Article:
I really, really enjoyed Kay Laurence's session on raising criteria. One of the most difficult parts of shaping is knowing when, and how much, to raise criteria. Or at least, I think so. At any rate, there is a definite art to it, and I loved seeing Kay's take on it.
Although each presenter used slightly different words, the theme of “think-plan-do” recurred over and over at Clicker Expo, so it should come as no surprise that Kay emphasized the importance of planning your sessions in advance. Kay explained that planning helps you develop clear criteria. If you don't know exactly what you want, how is your dog supposed to figure it out? At best, unclear criteria slows down learning. At worst, it creates messy, inconsistent behaviors.
Therefore, you need to decide what your criteria is, and then click only the behaviors which meet it. If in doubt, don't click. It is more confusing for the dog if you click several variations of the same behavior than if you don't click several perfect versions. Of course, this is easier said than done. I know I often have the tendency to want to help my dog by clicking good tries, but Kay said that it is nearly impossible to tidy up messy behaviors later on. As a result, it becomes clear that knowing when to withhold the click is as much of a skill as knowing when to click.
So choosing your criteria and sticking with it is important, but it's also important to make sure that you are picking small, easily achievable steps. Kay said that a clicker-savvy dog should be able to figure out what the criteria is in two clicks. If it takes longer, your criteria is probably too high. Although you want quality from the outset, you can't set the bar so high that the dog can't find it. You will get further with lots of quick, small steps than with fewer, bigger steps.
As for how quickly those steps should be taken, Kay recommended increasing the criteria once your dog is able to do five repetitions of the behavior without error and without hesitation. It is important to get five solid reps; raising criteria too quickly means that you're building the behavior on a shaky foundation.
While raising criteria too fast, too soon is more problematic than too slow, a failure to raise criteria at the correct time can be detrimental, too. If you stick at a lower level too long, you run the risk of “locking in” that level of behavior, and making it harder to raise criteria as a result.
Kay believes that you will make the most progress if you take frequent, short breaks. She has found that alternating 20 clicks and treats with a 10-20 second break ten times will yield more progress than 200 clicks and treats in a row. This is partially because it gives you a chance to quickly evaluate how your dog is performing. It's much harder to make this decision on the fly, while training, so she advised us to take a break in order to have time to think.
Another thing to consider during your breaks is your location. Kay said that dogs are very geographically aware, and recommended playing with the environment as part of the criteria. Change the direction you're facing, or introduce small objects as distractions. Use props that help your dog be successful and fade them out later on. Explore how these things affect your dog's behavior.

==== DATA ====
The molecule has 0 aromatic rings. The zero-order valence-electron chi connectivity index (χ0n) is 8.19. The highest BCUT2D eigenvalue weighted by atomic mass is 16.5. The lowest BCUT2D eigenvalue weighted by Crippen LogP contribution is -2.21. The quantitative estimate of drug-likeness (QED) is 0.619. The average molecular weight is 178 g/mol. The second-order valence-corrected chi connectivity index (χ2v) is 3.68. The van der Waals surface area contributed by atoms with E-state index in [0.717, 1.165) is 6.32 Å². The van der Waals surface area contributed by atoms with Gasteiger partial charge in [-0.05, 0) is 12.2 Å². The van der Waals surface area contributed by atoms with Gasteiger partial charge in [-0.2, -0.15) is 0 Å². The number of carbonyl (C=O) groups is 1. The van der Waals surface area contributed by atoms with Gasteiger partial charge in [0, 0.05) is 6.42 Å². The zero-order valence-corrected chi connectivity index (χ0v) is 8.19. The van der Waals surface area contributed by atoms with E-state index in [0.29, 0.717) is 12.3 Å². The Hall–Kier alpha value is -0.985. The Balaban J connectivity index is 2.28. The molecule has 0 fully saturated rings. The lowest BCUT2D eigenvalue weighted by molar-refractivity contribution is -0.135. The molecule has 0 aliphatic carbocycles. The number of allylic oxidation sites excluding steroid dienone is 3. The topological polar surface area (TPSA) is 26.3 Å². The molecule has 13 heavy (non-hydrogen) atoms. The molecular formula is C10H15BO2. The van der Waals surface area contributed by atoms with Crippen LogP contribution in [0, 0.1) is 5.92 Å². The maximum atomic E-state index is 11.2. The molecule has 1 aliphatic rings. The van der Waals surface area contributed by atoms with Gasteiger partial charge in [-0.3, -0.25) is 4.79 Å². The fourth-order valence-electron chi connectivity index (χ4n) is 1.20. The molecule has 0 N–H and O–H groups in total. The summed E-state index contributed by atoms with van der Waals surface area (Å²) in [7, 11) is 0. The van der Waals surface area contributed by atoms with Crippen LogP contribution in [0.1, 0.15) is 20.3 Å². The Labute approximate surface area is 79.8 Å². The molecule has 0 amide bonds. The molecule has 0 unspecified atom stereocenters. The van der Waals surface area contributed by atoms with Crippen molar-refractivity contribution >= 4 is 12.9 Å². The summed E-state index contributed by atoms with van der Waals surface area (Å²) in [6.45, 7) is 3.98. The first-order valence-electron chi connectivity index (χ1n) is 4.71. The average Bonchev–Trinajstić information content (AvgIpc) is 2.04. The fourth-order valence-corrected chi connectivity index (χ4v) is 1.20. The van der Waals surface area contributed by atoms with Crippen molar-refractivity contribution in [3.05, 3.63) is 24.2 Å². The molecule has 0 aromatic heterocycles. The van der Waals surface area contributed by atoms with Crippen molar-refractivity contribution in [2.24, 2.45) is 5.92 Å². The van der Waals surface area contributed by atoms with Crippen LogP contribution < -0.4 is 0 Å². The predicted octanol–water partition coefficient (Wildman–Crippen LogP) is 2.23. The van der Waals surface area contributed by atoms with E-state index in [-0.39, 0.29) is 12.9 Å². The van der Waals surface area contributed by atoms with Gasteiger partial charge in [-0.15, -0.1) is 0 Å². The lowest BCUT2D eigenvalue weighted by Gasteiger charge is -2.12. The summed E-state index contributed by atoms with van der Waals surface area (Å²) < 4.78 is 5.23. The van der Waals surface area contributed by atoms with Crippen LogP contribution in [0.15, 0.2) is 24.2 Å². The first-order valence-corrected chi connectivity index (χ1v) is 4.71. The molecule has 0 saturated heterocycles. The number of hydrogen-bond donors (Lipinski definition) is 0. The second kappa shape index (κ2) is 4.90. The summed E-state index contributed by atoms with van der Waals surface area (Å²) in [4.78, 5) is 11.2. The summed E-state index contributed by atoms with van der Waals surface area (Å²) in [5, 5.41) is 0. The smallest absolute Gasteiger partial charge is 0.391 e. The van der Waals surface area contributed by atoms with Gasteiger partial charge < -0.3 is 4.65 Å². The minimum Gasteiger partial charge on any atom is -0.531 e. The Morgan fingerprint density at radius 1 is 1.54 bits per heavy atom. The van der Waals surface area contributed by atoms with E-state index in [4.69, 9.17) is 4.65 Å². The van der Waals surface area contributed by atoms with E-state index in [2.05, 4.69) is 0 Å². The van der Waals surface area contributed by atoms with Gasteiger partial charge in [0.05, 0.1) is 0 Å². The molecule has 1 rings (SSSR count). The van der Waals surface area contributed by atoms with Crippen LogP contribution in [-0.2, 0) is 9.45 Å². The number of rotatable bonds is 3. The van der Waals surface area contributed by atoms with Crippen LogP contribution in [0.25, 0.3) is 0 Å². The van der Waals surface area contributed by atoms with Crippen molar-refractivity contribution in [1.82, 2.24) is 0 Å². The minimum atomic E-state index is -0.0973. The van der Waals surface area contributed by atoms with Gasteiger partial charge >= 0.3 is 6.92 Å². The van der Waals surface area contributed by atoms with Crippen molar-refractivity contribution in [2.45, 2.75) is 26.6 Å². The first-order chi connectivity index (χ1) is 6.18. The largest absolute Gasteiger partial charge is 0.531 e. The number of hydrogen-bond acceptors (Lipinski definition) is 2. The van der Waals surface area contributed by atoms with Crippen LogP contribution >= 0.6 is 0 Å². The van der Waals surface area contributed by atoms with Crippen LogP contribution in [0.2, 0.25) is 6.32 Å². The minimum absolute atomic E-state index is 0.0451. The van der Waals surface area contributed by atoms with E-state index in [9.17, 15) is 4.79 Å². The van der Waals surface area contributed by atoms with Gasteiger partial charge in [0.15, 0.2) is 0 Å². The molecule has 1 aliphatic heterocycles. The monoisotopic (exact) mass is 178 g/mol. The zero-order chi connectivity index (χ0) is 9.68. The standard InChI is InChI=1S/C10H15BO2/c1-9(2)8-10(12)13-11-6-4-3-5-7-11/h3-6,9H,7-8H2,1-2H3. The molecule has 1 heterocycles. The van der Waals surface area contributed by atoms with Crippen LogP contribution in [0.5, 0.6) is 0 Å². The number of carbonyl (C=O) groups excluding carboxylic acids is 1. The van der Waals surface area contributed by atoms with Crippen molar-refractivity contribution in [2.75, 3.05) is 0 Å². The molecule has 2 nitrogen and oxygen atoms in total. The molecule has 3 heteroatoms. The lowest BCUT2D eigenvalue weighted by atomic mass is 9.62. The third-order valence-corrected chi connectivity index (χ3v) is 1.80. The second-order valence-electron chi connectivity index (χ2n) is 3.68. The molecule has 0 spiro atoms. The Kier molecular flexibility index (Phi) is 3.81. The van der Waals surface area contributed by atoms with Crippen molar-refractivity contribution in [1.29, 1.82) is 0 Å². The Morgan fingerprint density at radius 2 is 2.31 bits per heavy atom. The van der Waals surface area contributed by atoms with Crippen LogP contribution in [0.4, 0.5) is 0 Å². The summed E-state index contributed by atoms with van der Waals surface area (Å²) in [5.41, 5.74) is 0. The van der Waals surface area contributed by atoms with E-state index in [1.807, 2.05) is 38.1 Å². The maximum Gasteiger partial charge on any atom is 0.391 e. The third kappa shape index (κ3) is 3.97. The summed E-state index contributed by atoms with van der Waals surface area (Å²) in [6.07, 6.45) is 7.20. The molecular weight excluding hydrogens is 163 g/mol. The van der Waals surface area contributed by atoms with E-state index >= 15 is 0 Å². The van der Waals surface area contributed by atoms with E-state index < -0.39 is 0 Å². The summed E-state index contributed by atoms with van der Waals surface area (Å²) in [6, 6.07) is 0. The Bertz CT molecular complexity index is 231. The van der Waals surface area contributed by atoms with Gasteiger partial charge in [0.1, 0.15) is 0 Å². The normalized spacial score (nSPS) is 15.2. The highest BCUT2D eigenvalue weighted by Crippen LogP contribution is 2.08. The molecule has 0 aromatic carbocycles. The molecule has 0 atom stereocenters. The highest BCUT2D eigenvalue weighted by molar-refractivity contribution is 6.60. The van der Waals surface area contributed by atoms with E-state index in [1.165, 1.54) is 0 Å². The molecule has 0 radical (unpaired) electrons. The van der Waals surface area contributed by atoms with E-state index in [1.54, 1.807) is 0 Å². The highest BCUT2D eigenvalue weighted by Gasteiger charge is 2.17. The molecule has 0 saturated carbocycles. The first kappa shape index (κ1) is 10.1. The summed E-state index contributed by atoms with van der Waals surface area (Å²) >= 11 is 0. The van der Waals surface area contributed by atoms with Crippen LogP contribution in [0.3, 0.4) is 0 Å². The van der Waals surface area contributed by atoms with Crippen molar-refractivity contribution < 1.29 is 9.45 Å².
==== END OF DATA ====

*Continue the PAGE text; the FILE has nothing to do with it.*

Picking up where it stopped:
Breaks can also help you evaluate if your treats are helping or hurting your progress. Tossing a dark colored treat on a dark colored surface is going to slow your dog down. So is throwing treats that break into little pieces when they land, causing the dog to sniff around to find them all. You might also find that your dog is anticipating where or how you're going to give him the treat, so you might need to vary the delivery. If you're tossing treats to reset the behavior, randomly alternate which direction you're throwing it, as well as if you're throwing it overhanded, underhanded, or like a frisbee.
On the subject of tossing treats to reset the behavior, Kay said that it's okay to toss a treat even if you withheld a click. Tossing the treat lets them know they were on the right track, but didn't quite meet the criteria. As odd as it sounds, she said dogs really do seem to understand that the absence of a click means they need to try harder next time.
Like Cecilie Koste, Kay said you should make breaks clear to the dog. Either you're working with him or you're not. Do your best to avoid confusing him. Although she didn't recommend using stations, she did say that when you're on a break, you shouldn't look at, talk to, or otherwise engage your dog.
Overall, I really enjoyed Kay's session. It was a lab, which meant I got to see her interact with a wide variety of dogs. She often chose criteria points that I wouldn't have thought of, which was interesting. The biggest thing is that I tend to shape forwards, towards something, and she seemed to be shaping backwards. For example, when teaching a dog to go around a cone, I would probably start by clicking orientation towards the cone, then steps toward the cone, etc. Kay started with trotting towards the trainer. Then she had the dog trot towards the trainer with the cone visible next to her. She gradually moved the cone into the dog's path so that the dog had to choose to go around it to get to her.
I also really appreciated her emphasis on quality; I'm not very good at being clear with my criteria, and often accept “close enough.” This, of course, prevents me from getting precise behaviors. Sometimes this is okay, but sometimes I would like more consistent results. Watching her train really helped me understand the importance of selecting a clear clickable moment, and I'm looking forward to implementing this in the future.
But what about you guys? How do you choose what your criteria will be? When do you know your dog is ready for the next step? How quickly do you move? What problems have you had, and what do you think you might do differently? Let me know!